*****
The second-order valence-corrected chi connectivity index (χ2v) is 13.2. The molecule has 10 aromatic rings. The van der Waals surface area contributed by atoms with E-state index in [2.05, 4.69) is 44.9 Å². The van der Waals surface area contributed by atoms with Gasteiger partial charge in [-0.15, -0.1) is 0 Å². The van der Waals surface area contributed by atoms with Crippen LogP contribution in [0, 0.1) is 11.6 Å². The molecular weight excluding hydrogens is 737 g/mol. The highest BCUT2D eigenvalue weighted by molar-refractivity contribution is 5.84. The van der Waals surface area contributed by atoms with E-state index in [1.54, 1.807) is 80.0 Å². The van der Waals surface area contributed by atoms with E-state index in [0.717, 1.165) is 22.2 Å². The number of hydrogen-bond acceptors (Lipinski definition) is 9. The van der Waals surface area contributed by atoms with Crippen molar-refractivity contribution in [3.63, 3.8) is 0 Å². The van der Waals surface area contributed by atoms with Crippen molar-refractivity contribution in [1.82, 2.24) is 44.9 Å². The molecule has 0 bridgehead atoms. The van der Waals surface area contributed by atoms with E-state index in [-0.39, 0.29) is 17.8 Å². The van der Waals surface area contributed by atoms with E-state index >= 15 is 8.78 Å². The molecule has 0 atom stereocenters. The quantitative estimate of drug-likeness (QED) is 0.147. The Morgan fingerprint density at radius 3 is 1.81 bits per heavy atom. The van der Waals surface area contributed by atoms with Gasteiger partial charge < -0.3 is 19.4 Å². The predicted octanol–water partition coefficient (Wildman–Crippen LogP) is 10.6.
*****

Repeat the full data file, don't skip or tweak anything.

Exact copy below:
The second-order valence-corrected chi connectivity index (χ2v) is 13.2. The molecule has 10 aromatic rings. The van der Waals surface area contributed by atoms with E-state index in [2.05, 4.69) is 44.9 Å². The van der Waals surface area contributed by atoms with Gasteiger partial charge in [-0.15, -0.1) is 0 Å². The van der Waals surface area contributed by atoms with Crippen LogP contribution in [0, 0.1) is 11.6 Å². The molecular weight excluding hydrogens is 737 g/mol. The highest BCUT2D eigenvalue weighted by molar-refractivity contribution is 5.84. The van der Waals surface area contributed by atoms with E-state index in [1.54, 1.807) is 80.0 Å². The van der Waals surface area contributed by atoms with E-state index in [0.717, 1.165) is 22.2 Å². The number of hydrogen-bond acceptors (Lipinski definition) is 9. The van der Waals surface area contributed by atoms with Crippen molar-refractivity contribution in [3.63, 3.8) is 0 Å². The van der Waals surface area contributed by atoms with Crippen molar-refractivity contribution in [1.82, 2.24) is 44.9 Å². The molecule has 0 bridgehead atoms. The van der Waals surface area contributed by atoms with E-state index in [-0.39, 0.29) is 17.8 Å². The van der Waals surface area contributed by atoms with E-state index >= 15 is 8.78 Å². The molecule has 0 atom stereocenters. The quantitative estimate of drug-likeness (QED) is 0.147. The Morgan fingerprint density at radius 3 is 1.81 bits per heavy atom. The van der Waals surface area contributed by atoms with Gasteiger partial charge < -0.3 is 19.4 Å². The predicted octanol–water partition coefficient (Wildman–Crippen LogP) is 10.6.